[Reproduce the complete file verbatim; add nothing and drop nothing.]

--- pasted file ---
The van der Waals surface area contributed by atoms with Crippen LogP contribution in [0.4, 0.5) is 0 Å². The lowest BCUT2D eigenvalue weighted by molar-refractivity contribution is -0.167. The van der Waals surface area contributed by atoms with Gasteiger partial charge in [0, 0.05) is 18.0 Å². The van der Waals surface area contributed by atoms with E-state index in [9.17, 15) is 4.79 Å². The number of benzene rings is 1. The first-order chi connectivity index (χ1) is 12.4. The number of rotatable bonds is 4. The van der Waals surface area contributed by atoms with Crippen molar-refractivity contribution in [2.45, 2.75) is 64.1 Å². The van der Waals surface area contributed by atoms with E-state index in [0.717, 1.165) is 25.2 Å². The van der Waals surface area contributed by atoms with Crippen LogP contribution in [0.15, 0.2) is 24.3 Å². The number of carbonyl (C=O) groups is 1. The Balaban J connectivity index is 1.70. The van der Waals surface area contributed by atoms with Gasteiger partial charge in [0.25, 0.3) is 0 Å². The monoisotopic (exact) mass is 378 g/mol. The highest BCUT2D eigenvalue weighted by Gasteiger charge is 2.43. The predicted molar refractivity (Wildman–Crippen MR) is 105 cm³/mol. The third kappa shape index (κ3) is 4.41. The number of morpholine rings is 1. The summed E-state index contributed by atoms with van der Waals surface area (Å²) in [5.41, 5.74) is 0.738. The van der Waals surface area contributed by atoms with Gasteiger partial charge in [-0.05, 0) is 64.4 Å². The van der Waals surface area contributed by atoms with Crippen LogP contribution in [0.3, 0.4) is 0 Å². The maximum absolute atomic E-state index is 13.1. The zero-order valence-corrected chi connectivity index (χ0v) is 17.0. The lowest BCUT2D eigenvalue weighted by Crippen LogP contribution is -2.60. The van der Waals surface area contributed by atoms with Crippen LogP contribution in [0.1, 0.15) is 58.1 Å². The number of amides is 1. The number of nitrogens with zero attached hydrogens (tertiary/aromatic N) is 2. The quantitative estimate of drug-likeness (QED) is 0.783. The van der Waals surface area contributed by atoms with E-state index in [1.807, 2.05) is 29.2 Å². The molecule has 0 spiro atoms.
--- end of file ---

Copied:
The van der Waals surface area contributed by atoms with Crippen LogP contribution in [0.4, 0.5) is 0 Å². The lowest BCUT2D eigenvalue weighted by molar-refractivity contribution is -0.167. The van der Waals surface area contributed by atoms with Gasteiger partial charge in [0, 0.05) is 18.0 Å². The van der Waals surface area contributed by atoms with E-state index in [9.17, 15) is 4.79 Å². The number of benzene rings is 1. The first-order chi connectivity index (χ1) is 12.4. The number of rotatable bonds is 4. The van der Waals surface area contributed by atoms with Crippen molar-refractivity contribution in [2.45, 2.75) is 64.1 Å². The van der Waals surface area contributed by atoms with E-state index in [0.717, 1.165) is 25.2 Å². The van der Waals surface area contributed by atoms with Crippen LogP contribution in [0.15, 0.2) is 24.3 Å². The number of carbonyl (C=O) groups is 1. The Balaban J connectivity index is 1.70. The van der Waals surface area contributed by atoms with Gasteiger partial charge in [0.25, 0.3) is 0 Å². The monoisotopic (exact) mass is 378 g/mol. The highest BCUT2D eigenvalue weighted by Gasteiger charge is 2.43. The predicted molar refractivity (Wildman–Crippen MR) is 105 cm³/mol. The third kappa shape index (κ3) is 4.41. The number of morpholine rings is 1. The summed E-state index contributed by atoms with van der Waals surface area (Å²) in [5.41, 5.74) is 0.738. The van der Waals surface area contributed by atoms with Gasteiger partial charge in [-0.05, 0) is 64.4 Å². The van der Waals surface area contributed by atoms with Crippen LogP contribution in [0.3, 0.4) is 0 Å². The maximum absolute atomic E-state index is 13.1. The zero-order valence-corrected chi connectivity index (χ0v) is 17.0. The lowest BCUT2D eigenvalue weighted by Crippen LogP contribution is -2.60. The van der Waals surface area contributed by atoms with Crippen LogP contribution in [0.1, 0.15) is 58.1 Å². The number of amides is 1. The number of nitrogens with zero attached hydrogens (tertiary/aromatic N) is 2. The quantitative estimate of drug-likeness (QED) is 0.783. The van der Waals surface area contributed by atoms with E-state index in [1.807, 2.05) is 29.2 Å². The molecule has 0 spiro atoms.